If the project proceeds jobs may be on the rise for people in construction and development. The We Company has contracted with known architect Bjarke Ingels to help the redesign of the building. Over 500k square feet of space is to be reworked, including headquarters and office spaces in the upper floors. As their new chief architect, they are hoping to see his innovations throughout this project as well as others, including WeGrow, an elementary school currently in the works. Along with refitting the upper floors for offices, some changes to the building, as reported late last year, may include:

  • Retaining the basements, first, and second floors for retail space;
  • A rooftop courtyard to be added;
  • Restored balconies on the upper floors;
  • Restoring the main floor’s original bay windows and entrance space; and more.

As a historic landmark, all full plans will have to be approved before moving forward, but the manpower required to update the building should stretch through multiple trades. 

Why Are Conglomerates Like Amazon Choosing Manhattan to Set Up Shop?

Amazon is not the only major tech company eyeing New York City as a major base of operations, with corporations like Google and Facebook also finding new homes for themselves. This is owed largely to attractive elements such as room for office spaces, either through new construction developments or redevelopments and leases through companies like the We Company, as well as a high concentration of tech-experienced workers in the area ready to come to work for them. 

In light of the metropolitan area’s continued efforts to improve on existing structures and implement mixed-use spaces for citizens of all backgrounds, the landscape will only continue to change and evolve, even where tech giants like Amazon plan to settle. 


Broadway Junction, Reinvigorated: What City Plans Reveal

A good community thrives when its mass transit system is running smoothly for everyone. While the vehicles carry people all over the city, the place where all the connections are made can decide what’s a smooth ride and where the first bumps will form. Broadway Junction as a subway line sits at the border of East New York, Brooklyn and the Bedford-Stuyvesant neighborhoods, near the intersections of Van Sinderen Avenue, Broadway, and Fulton Street.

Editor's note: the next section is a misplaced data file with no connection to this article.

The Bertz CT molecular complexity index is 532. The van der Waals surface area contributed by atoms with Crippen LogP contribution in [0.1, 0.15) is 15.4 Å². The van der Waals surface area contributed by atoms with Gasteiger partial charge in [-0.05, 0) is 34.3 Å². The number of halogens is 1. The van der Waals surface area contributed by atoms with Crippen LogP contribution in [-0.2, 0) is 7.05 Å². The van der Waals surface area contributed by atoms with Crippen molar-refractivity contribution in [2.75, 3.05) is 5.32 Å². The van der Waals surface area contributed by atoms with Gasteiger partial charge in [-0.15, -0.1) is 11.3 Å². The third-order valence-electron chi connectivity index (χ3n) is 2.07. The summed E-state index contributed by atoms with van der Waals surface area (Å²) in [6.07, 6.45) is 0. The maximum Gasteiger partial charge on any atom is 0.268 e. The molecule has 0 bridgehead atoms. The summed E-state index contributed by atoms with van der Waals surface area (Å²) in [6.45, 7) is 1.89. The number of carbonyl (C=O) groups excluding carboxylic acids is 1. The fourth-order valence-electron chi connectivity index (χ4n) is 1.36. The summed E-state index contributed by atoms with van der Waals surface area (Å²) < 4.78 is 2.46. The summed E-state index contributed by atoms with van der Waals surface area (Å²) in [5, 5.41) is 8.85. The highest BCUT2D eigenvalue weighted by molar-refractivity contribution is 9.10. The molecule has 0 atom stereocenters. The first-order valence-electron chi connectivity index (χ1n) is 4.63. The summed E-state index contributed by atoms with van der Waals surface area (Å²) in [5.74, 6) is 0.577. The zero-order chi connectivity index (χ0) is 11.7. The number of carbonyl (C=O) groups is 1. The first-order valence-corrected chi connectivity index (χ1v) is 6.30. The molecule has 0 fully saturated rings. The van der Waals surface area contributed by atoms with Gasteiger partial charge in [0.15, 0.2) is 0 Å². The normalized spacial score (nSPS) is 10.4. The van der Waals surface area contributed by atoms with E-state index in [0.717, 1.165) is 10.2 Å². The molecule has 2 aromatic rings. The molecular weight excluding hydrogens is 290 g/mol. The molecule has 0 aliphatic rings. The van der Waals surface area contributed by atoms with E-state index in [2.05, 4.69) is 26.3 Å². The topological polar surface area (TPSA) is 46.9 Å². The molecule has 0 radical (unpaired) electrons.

The line also shares space with the elevated BMT Jamaica and BMT Canarsie Lines, as well as the underground IND Fulton Street Line, the Long Island Rail Road, and six bus routes. 

Virtually every corner of the metropolitan area connects via subway, bus, or regional rail, and it sees an average of over 100,000 passengers every weekday. The number of commuters could be greater, and the wide range of access that Broadway Junction Station offers can only get better. After calls from Brooklyn officials to give the area some proper attention, the City of New York has released plans to make that happen. 

What Are Some Major Features of the Current City Plan?

One of the major issues with the 25-acre area as it stands is that while all these transit services are available, they’re largely divided, as is the infrastructure that keeps them running. This makes it a less-than-appealing place to begin to introduce services and businesses to the area in the increasingly popular mixed-use style. The City’s current intention is to introduce structural changes to solve this problem, including

  • Making all lines at Broadway Junction fully accessible for all commuters. 
  • Redesigning the streets surrounding the area to make Broadway Junction Station a “true hub.”
  • Improving the safety of the Jamaica Avenue, Georgia Avenue, and Fulton Street intersection with the use of multiple “circulation improvements,” new “traffic-calming” measures, and signals and signs. 
  • Introducing new and permanent fair reductions for LIRR Atlantic Branch city trips.

The city is also seeking measures that include the surrounding community and ensures that the development benefits local residents and businesses, not just commuters. These measures include additional job training, increasing legal protections to already existing businesses and tenants, and increasing opportunities for minority enterprises. All of this is just the tip of the iceberg in terms of the city’s full plans, which also seek to address neighborhood amenities, open public spaces, and more. 

Are There Any Steps Remaining Before Ground is Broken?

The plan represents the combined efforts of multiple area leaders and community boards as well as the Brooklyn Chamber of Commerce. At present, the city’s main focus is to take the current plans and see them evolve with constant consultation between Council Member Raphael Espinal and Brooklyn Borough President Erin Adams, as well as local public agencies and stakeholders. 

They continue to absorb feedback from local residents and business owners, making this development a fully collaborative effort. For now, they must develop a strategy for how to best implement this plan, and the first steps in construction will have to follow that.